Perhaps not surprisingly, there was very little critical praise for what NPR describes as “second-rate musicians playing in third-rate conditions after limited rehearsal.” But a year and half later, some critics started to lavish praise and the symphony got more attention, eventually earning the recognition it so richly deserves.
One wonders at how Beethoven himself felt about all this — he was clearly confident in his own abilities, even as his frustration rose with his own rising deafness. But the work persists. There is no disputing its impact.
Reflections on creation
The conventional narrative of creative greatness posits that inspiration falls from the sky, a muse lights up the artist’s brain, and that’s followed by a burst of creation. The fruits of that creation burst upon the world, which embraces, celebrates, and (these days) enthusiastically shares what they’ve seen.
Performance, creation, and sharing are different now. But inspiration isn’t. And it isn’t anything like what I just described.
I think people get ideas. Those ideas rattle around in their brains. The difference between people who know they are creative artists and those who aren’t is that the artists pay attention. They make notes — mental or actual — of the ideas. They pay attention to the ideas. Their brains are primed.
Regardless of whatever else the artist is working on (like Beethoven’s many other pieces), if an idea is sufficiently compelling, it lodges in the brain. Eventually, after going away and thinking about and doing other things for a while, when the artist comes back to the idea, it becomes possible to create something out of it.
Creation is a process of trial and error. It may or may not include collaboration, but it will surely include setbacks, self-doubt, revisions, “throwing it all away,” and eventually, the completion of the work.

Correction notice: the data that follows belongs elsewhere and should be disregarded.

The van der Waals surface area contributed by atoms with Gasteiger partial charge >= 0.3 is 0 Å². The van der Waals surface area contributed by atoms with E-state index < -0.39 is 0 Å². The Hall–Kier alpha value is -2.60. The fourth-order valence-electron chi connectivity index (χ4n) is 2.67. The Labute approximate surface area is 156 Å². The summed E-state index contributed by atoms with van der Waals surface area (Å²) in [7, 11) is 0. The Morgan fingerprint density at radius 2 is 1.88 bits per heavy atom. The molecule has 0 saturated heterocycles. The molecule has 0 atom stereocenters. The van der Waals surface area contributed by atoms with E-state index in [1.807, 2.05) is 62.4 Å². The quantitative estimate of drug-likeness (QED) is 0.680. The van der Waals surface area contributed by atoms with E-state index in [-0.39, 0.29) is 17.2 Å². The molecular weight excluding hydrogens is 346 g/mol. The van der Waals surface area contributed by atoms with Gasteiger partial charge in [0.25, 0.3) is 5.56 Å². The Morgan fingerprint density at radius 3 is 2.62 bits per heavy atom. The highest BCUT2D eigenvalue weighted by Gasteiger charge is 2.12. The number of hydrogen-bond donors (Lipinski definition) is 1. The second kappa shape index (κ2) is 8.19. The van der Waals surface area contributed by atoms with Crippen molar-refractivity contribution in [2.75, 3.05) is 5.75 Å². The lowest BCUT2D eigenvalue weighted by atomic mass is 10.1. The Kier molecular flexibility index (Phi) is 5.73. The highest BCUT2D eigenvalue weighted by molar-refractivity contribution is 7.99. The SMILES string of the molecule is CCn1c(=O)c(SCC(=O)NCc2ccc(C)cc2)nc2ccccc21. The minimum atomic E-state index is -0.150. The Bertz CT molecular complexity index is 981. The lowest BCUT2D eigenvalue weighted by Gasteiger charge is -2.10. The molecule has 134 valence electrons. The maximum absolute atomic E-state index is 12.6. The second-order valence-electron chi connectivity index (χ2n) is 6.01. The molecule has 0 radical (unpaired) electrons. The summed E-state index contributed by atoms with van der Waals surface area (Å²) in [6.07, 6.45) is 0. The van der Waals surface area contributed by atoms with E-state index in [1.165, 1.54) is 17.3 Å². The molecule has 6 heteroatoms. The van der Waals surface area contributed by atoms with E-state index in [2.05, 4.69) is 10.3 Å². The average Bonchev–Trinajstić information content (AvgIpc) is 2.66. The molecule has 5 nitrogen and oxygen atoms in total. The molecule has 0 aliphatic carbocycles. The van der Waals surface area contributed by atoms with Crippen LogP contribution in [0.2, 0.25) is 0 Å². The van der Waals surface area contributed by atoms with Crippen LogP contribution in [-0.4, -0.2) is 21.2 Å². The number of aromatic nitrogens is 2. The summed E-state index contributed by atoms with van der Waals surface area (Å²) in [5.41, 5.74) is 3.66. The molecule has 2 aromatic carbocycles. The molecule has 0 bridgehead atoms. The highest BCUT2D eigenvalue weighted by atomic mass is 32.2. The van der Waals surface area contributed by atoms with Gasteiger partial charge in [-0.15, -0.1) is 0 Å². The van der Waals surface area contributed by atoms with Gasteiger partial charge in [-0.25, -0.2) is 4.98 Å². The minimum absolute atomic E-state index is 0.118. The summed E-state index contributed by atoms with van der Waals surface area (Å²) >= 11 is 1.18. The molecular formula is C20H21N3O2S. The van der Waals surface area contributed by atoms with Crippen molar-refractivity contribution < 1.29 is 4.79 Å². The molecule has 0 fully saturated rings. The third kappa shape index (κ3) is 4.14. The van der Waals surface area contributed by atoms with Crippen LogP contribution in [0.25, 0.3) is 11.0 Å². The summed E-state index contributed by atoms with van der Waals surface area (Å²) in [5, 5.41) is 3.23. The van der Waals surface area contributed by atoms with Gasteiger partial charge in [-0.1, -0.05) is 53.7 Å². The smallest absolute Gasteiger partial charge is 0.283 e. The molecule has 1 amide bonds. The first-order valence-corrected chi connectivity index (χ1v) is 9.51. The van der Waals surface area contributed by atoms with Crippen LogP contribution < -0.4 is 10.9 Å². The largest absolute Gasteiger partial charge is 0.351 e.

As with the performance debut of Beethoven’s Fifth, all great art requires some collaboration to deliver. Even now, when anyone can create a blog or podcast or video themselves, it typically takes a little help from others to perfect, publish, perform, and promote that creation.
Launches matter. But as Beethoven’s launch demonstrates, if you can get a little attention, even a flubbed launch isn’t fatal. The key is to get someone — or a few someones — to pay attention to and appreciate what you have created. Their reviews get more people to pay attention and you may, if the work deserves it, get the recognition that the work deserves. Launches take place over a short period of time, but recognition can take months, years, or even longer.
I take heart from Beethoven’s Fifth. Art is a struggle. Launches are flawed. Recognition is a crap shoot. But if you are true to what you have created, and it resonates sufficiently with enough people, it will get there. Not even a frozen concert hall or a poorly rehearsed bunch of performers can stop it.
Here’s a question for you. Assume, for the sake of argument, that I’m right that Beethoven’s Fifth Symphony is the greatest single piece of music ever created. But looking across all of music ever created in the history of the world, what do you think is second?